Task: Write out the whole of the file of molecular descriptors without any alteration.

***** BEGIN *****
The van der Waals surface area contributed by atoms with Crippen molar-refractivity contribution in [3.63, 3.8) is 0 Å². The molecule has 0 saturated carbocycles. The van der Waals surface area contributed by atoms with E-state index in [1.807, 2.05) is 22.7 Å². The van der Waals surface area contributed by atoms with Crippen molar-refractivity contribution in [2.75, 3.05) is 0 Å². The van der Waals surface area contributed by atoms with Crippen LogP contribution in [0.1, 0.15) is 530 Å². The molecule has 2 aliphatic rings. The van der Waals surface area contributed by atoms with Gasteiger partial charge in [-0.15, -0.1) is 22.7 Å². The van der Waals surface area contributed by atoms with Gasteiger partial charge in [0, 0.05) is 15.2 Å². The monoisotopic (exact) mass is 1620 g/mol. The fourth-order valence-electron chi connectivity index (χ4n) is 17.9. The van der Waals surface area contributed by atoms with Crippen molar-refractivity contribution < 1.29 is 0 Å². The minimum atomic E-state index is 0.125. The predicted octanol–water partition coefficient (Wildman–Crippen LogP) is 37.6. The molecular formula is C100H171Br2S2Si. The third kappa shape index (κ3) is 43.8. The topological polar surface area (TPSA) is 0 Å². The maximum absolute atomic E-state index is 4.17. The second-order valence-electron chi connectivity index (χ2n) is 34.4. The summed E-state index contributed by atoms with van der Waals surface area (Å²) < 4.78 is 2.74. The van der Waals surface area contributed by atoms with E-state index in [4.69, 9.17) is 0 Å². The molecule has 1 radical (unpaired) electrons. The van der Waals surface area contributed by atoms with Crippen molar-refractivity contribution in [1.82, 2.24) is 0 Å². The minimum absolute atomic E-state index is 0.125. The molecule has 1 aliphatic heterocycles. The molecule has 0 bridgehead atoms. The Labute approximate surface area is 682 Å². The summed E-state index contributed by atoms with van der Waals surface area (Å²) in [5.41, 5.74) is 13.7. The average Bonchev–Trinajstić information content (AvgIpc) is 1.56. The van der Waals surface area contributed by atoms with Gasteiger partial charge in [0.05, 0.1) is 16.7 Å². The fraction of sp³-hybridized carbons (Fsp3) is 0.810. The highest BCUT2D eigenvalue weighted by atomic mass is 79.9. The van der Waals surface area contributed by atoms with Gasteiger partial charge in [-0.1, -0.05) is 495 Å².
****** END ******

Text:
The van der Waals surface area contributed by atoms with Crippen molar-refractivity contribution in [3.63, 3.8) is 0 Å². The molecule has 0 saturated carbocycles. The van der Waals surface area contributed by atoms with E-state index in [1.807, 2.05) is 22.7 Å². The van der Waals surface area contributed by atoms with Crippen molar-refractivity contribution in [2.75, 3.05) is 0 Å². The van der Waals surface area contributed by atoms with Crippen LogP contribution in [0.1, 0.15) is 530 Å². The molecule has 2 aliphatic rings. The van der Waals surface area contributed by atoms with Gasteiger partial charge in [-0.15, -0.1) is 22.7 Å². The van der Waals surface area contributed by atoms with Gasteiger partial charge in [0, 0.05) is 15.2 Å². The monoisotopic (exact) mass is 1620 g/mol. The fourth-order valence-electron chi connectivity index (χ4n) is 17.9. The van der Waals surface area contributed by atoms with Crippen molar-refractivity contribution < 1.29 is 0 Å². The minimum atomic E-state index is 0.125. The predicted octanol–water partition coefficient (Wildman–Crippen LogP) is 37.6. The molecular formula is C100H171Br2S2Si. The third kappa shape index (κ3) is 43.8. The topological polar surface area (TPSA) is 0 Å². The maximum absolute atomic E-state index is 4.17. The second-order valence-electron chi connectivity index (χ2n) is 34.4. The summed E-state index contributed by atoms with van der Waals surface area (Å²) < 4.78 is 2.74. The van der Waals surface area contributed by atoms with E-state index in [4.69, 9.17) is 0 Å². The molecule has 1 radical (unpaired) electrons. The van der Waals surface area contributed by atoms with Crippen molar-refractivity contribution in [1.82, 2.24) is 0 Å². The minimum absolute atomic E-state index is 0.125. The molecule has 1 aliphatic heterocycles. The molecule has 0 bridgehead atoms. The Labute approximate surface area is 682 Å². The summed E-state index contributed by atoms with van der Waals surface area (Å²) in [5.41, 5.74) is 13.7. The average Bonchev–Trinajstić information content (AvgIpc) is 1.56. The van der Waals surface area contributed by atoms with Gasteiger partial charge in [0.05, 0.1) is 16.7 Å². The fraction of sp³-hybridized carbons (Fsp3) is 0.810. The highest BCUT2D eigenvalue weighted by atomic mass is 79.9. The van der Waals surface area contributed by atoms with Gasteiger partial charge in [-0.1, -0.05) is 495 Å².